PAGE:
Are New Drivers better than the Old ones?

Are New Drivers Really Better? Let´s have a closer look!

 Every new golfyear starts with new commercials about drivers. ”Hit Longer”, ”Hit more accurate”, ” More forgiveness”, even ”New colours availabe”. There have been several surveys from that issue – let´s have a look at couple of them: and

1. test

 Pluggedin. com tested at October 2015 some myths about new drivers aganist older ones. All testing was done at Club Champion

New Drivers Better

 The Myths

Myth #1: New drivers are longer than old drivers

Myth #2: New drivers are more accurate than old drivers

Myth #3: New drivers are more forgiving than old drivers

So what did they found…

Myth #1

”Unsurprisingly, we found that new drivers are significantly longer than old drivers.  When looking at the group average, the modern driver was 30 yards ahead of the persimmon driver and 13 yards ahead of the driver from the 90’s”

”Interestingly, the modern driver was edged out by our 2000’s driver.  There are a couple reasons for this.  First, the modern driver’s average was hurt by a couple of truly awful mishits.  Second, the shaft in the 2000’s driver was, overall, a better fit for our test group.   Our test group had a number of very strong players who really preferred the heavier, stiffer shaft.  This further evidences something we say often: if you get fit for the right club and shaft, you can keep it for years.”

Myth #2

”While common sense certainly tells us that modern, high MOI drivers should be substantially more accurate than older drivers, our small sample size did not provide the data to confirm this fully.  Overall, the dispersion from the 2000’s and modern drivers was better than that of the 1990’s and persimmon clubs, but some of our testers showed great accuracy with the older clubs.  There’s something to be said for the focus that a tiny persimmon head commands.

Myth #3

”Though our small sample size doesn’t provide overwhelming data, and some of our “proof” is anecdotal, we believe it’s fair to say that modern drivers are substantially more forgiving than old drivers.  Of course, we know it’s fair to say this based on measurements like MOI, but we can also support it with what we saw in the testing.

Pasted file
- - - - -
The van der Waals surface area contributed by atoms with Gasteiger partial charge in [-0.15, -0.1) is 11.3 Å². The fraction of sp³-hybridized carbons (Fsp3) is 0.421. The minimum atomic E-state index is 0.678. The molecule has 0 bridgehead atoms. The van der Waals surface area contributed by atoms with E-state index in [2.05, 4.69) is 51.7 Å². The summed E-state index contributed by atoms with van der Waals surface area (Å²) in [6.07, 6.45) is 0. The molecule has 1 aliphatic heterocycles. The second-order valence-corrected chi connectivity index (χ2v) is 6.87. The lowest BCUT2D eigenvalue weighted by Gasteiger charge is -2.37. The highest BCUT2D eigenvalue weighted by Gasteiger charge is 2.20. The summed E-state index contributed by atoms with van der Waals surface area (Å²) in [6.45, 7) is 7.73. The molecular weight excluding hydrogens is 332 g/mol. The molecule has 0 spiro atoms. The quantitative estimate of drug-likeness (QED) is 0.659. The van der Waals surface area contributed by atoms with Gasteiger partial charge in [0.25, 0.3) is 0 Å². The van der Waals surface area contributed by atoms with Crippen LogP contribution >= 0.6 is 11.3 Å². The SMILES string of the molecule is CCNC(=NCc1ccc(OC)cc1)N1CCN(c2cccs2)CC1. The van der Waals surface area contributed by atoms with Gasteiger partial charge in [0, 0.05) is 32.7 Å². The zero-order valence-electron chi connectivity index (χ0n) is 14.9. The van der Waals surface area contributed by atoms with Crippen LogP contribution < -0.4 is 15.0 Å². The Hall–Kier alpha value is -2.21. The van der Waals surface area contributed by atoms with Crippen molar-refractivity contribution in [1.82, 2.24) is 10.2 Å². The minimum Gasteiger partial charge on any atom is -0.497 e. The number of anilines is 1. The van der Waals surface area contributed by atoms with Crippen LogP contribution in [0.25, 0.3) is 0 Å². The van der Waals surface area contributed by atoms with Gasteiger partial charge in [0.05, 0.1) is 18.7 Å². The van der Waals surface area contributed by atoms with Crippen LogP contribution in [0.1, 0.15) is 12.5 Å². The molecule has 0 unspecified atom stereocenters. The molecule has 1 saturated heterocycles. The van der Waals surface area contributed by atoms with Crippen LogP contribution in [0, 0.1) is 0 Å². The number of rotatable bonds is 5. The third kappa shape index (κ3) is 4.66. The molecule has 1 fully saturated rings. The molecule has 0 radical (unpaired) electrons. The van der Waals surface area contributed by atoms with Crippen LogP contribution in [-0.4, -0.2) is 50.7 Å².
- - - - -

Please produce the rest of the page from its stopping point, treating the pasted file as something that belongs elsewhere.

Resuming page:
Averages from 5 players hitting persimmon, 1990´s, 2000´s and a modern driver ( conclusions

”The next time you see an ad touting the latest driver as being the longest ever, remember what you’ve seen here: a driver that’s nearly 10 years old went toe-to-toe with the best driver of the year because of a well-fit shaft.  It’s true that drivers do improve every year, but the improvements are gradual.  If you want to really see a jump in performance, get fit for the best head and shaft combination, then play it until it falls apart.”

2. MyGolfSpy Labs: Persimmon vs. Your Titanium Driver

Written By: Andrew Rice

Post image for MyGolfSpy Labs: Persimmon vs. Your Titanium Driver

”What advantage does modern driver technology actually provide the golfer over a steel shafted persimmon club?”

unnamed (5)

Test Parameters

  • Driver data was collected for 8 golfers (6 males and 2 females)
  • 2 golfers had swing speeds in the 70’s, 2 in the 80’s, 2 in the 90’s and 2 in the 100’s
  • Each golfer hit series of shots with their own driver and another with the persimmon driver
  • Any shots that had a total distance variance of greater than 25% from the norm (all shorter) were eliminated and replayed
  • Golfers would hit 2 shots with their own, 2 with the persimmon, 2 with their own, until we had collected enough shots for each
  • We used new Titleist NXT Tour Practice golf balls and the data was normalized
  • Handicaps ranged from Professional (plus) to 15 and included a golfer that has played in the Senior US Open, a former General, a Ladies Club Champion, a girls junior golfer, a teaching pro and a former CEO